Lupines are a member of the pea family, and are native to the mountains of British Columbia. They have been a well-loved garden flower for many years, slightly nostalgic beauties that grow to about 3 feet in height. Lupines come in several colors. Some varieties are annuals while others are perennials.
Choose Variety with Care
Some types of lupine are poisonous and should not be planted in a garden where small children or pets could wander. If you have kids or pets that might taste the flowers, choose a variety that is edible. Your county extension agent can advise you on what plants are safe to put in your garden.
Where to Plant Lupines
Lupines prefer cool weather and may wilt if they get too much sun during the hotter portions of the summer. Rushing water to wilted lupines will result in the top of the blossom falling off prematurely. Ask your nursery which varieties do best in your particular area.
Lupines grow well in full sun to partial shade, depending on the growing conditions. If the lupines you plant this year don’t do well, try choosing a different spot next year. It may take a bit of experimenting but will be well worth the effort. In hotter climates, planting them on the north side of the house may work, as long as they get some sunlight.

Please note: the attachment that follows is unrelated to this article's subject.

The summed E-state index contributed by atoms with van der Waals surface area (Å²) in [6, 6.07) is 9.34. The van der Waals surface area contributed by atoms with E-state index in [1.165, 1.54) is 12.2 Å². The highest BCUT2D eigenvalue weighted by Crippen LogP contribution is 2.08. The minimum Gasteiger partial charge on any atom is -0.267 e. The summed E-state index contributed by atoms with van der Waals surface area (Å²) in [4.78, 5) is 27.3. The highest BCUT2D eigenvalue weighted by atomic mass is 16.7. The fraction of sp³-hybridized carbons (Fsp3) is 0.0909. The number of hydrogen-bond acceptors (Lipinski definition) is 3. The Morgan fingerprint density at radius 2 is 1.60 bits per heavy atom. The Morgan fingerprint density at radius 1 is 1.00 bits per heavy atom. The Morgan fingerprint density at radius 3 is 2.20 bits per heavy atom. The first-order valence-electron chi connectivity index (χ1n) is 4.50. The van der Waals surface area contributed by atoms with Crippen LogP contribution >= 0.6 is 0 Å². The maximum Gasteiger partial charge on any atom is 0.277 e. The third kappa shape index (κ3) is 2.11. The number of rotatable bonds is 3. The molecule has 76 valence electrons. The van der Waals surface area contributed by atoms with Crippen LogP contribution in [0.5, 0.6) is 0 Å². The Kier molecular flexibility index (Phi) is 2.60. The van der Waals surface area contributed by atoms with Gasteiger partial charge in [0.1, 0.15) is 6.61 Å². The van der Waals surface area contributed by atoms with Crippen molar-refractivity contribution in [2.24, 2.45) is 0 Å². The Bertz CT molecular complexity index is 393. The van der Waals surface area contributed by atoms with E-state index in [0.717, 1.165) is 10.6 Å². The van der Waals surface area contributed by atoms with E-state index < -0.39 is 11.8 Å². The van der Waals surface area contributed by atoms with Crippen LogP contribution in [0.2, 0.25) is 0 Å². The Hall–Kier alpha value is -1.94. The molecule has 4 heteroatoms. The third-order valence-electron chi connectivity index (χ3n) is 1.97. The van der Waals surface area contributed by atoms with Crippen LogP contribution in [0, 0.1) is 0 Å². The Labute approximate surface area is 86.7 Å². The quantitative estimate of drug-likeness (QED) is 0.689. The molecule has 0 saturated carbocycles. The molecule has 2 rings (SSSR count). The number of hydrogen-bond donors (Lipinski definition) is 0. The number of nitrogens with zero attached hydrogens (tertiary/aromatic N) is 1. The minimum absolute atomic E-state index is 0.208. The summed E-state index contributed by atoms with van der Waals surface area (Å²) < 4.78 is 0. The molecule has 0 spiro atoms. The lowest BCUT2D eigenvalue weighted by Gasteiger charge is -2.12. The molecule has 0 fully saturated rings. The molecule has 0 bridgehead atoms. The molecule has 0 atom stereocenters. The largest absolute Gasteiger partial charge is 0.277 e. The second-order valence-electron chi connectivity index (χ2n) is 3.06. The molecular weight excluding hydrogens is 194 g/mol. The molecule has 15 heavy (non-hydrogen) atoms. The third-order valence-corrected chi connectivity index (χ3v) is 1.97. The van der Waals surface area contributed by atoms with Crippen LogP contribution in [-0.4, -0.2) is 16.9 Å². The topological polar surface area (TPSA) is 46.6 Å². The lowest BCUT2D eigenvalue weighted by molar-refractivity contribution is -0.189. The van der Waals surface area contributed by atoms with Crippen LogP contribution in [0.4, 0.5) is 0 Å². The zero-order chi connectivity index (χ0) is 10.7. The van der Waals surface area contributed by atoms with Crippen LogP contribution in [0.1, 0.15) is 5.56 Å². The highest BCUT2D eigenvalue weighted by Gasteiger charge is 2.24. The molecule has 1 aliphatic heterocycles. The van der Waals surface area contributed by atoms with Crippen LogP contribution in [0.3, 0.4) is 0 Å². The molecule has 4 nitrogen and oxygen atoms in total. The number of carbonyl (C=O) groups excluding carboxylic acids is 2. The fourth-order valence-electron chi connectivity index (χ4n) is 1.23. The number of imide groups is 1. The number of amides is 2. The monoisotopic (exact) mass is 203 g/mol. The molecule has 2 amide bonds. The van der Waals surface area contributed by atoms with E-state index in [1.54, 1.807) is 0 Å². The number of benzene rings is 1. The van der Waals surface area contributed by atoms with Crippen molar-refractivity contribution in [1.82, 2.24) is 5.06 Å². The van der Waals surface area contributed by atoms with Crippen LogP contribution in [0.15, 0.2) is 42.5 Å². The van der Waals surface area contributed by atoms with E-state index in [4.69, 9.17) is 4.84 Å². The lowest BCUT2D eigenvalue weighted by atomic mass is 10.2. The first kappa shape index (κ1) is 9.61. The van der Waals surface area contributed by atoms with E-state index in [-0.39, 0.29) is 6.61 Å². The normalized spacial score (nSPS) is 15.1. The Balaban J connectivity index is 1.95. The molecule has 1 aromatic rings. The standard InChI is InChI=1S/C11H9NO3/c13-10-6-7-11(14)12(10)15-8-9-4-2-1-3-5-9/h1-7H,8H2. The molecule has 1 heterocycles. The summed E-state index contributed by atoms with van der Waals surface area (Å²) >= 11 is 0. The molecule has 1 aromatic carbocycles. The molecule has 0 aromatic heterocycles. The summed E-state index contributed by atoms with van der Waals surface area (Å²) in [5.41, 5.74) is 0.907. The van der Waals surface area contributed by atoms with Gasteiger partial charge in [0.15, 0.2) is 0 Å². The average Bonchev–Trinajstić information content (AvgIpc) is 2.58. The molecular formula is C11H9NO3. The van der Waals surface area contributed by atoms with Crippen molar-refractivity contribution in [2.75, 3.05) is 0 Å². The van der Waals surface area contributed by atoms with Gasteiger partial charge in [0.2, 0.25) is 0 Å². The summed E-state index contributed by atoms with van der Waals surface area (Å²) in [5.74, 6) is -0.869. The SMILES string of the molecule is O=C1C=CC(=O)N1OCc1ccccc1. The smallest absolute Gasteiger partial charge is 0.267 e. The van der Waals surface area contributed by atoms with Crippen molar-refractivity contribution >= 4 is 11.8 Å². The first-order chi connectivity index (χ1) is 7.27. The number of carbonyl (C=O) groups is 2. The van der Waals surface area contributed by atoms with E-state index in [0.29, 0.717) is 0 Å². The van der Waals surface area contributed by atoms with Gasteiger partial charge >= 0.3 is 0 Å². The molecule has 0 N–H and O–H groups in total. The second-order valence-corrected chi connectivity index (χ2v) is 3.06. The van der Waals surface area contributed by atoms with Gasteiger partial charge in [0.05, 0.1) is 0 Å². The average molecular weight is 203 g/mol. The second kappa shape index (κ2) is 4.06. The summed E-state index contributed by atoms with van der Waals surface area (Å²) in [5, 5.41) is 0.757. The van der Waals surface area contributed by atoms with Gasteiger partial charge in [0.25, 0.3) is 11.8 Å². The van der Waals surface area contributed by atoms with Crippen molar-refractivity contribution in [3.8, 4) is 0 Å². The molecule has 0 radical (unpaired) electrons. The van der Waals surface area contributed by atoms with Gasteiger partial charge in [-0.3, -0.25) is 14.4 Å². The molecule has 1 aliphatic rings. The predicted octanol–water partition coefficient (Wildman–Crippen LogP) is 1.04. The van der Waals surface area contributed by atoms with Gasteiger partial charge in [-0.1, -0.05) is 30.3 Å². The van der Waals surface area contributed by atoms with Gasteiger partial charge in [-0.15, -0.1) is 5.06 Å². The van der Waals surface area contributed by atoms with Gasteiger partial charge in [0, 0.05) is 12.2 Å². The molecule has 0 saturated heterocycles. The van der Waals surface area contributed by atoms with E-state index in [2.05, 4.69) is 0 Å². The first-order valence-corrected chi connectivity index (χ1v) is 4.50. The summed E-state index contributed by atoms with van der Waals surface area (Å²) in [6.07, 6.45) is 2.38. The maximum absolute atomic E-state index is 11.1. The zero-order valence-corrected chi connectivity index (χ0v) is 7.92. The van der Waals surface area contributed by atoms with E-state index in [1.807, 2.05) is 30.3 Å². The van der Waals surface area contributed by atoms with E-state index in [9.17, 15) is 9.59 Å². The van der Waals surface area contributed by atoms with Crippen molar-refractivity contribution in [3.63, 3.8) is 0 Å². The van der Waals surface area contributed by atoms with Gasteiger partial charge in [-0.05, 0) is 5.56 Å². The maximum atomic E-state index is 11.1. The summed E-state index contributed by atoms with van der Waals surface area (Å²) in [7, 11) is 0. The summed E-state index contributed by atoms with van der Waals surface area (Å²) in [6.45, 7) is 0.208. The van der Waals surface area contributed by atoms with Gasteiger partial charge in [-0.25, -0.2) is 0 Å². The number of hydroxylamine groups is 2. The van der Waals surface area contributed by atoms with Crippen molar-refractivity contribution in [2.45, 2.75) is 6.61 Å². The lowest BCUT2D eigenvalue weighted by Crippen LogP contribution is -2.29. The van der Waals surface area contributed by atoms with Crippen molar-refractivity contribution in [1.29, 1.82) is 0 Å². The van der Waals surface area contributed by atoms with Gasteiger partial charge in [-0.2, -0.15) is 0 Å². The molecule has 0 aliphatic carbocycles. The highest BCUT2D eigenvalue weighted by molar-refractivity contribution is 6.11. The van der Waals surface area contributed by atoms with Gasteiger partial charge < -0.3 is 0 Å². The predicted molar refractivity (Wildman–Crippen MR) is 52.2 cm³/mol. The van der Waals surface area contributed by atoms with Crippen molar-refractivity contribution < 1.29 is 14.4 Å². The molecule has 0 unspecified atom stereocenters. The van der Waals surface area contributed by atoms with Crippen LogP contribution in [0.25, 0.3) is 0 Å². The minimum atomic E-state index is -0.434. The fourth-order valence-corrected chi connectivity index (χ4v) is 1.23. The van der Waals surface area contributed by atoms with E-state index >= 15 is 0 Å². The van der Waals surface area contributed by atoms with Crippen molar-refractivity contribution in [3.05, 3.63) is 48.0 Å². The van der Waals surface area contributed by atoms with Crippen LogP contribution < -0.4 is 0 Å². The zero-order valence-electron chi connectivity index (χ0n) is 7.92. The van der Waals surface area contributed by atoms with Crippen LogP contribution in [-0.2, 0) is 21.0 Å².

How to Plant Lupines
It is best to plant the seeds directly where they will grow in the garden, about 12 to 14 inches apart. Late winter is a good time for this, as lupines need a period of cold in order to sprout properly. As soon as soil is workable, dig well and add some compost. Soil should be average to slightly acidic. Cover seeds with about 1/8″ of soil. Keep seedlings moist but do not overwater.
Care of Plants
Established plants require water once or twice a week during dry periods. A bit of fertilizer once a month before blooming will result in bigger plants with larger blossoms. Deadhead flowers to keep them blooming through mid summer.